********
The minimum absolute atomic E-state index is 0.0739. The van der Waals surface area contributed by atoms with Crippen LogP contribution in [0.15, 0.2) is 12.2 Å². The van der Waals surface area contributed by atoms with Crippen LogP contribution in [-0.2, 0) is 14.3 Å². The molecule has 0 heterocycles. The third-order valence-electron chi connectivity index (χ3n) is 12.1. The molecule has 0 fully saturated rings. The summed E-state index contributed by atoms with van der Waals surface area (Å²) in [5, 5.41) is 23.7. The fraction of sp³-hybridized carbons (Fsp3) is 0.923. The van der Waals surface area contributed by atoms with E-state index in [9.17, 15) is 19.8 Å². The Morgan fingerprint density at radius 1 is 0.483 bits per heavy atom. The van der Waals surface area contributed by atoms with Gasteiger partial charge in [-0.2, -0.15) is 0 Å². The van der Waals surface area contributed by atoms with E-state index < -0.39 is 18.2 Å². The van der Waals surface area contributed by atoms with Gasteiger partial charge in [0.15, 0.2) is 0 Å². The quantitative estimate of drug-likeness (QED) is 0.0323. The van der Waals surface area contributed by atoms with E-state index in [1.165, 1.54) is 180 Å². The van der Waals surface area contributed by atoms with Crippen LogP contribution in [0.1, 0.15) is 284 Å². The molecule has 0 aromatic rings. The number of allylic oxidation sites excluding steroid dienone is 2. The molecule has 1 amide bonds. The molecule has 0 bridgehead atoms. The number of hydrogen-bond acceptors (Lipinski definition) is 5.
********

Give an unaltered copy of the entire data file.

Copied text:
The minimum absolute atomic E-state index is 0.0739. The van der Waals surface area contributed by atoms with Crippen LogP contribution in [0.15, 0.2) is 12.2 Å². The van der Waals surface area contributed by atoms with Crippen LogP contribution in [-0.2, 0) is 14.3 Å². The molecule has 0 heterocycles. The third-order valence-electron chi connectivity index (χ3n) is 12.1. The molecule has 0 fully saturated rings. The summed E-state index contributed by atoms with van der Waals surface area (Å²) in [5, 5.41) is 23.7. The fraction of sp³-hybridized carbons (Fsp3) is 0.923. The van der Waals surface area contributed by atoms with E-state index in [9.17, 15) is 19.8 Å². The Morgan fingerprint density at radius 1 is 0.483 bits per heavy atom. The van der Waals surface area contributed by atoms with Gasteiger partial charge in [-0.2, -0.15) is 0 Å². The van der Waals surface area contributed by atoms with E-state index < -0.39 is 18.2 Å². The van der Waals surface area contributed by atoms with Gasteiger partial charge in [0.15, 0.2) is 0 Å². The quantitative estimate of drug-likeness (QED) is 0.0323. The van der Waals surface area contributed by atoms with E-state index in [1.165, 1.54) is 180 Å². The van der Waals surface area contributed by atoms with Crippen LogP contribution in [0.1, 0.15) is 284 Å². The molecule has 0 aromatic rings. The number of allylic oxidation sites excluding steroid dienone is 2. The molecule has 1 amide bonds. The molecule has 0 bridgehead atoms. The number of hydrogen-bond acceptors (Lipinski definition) is 5.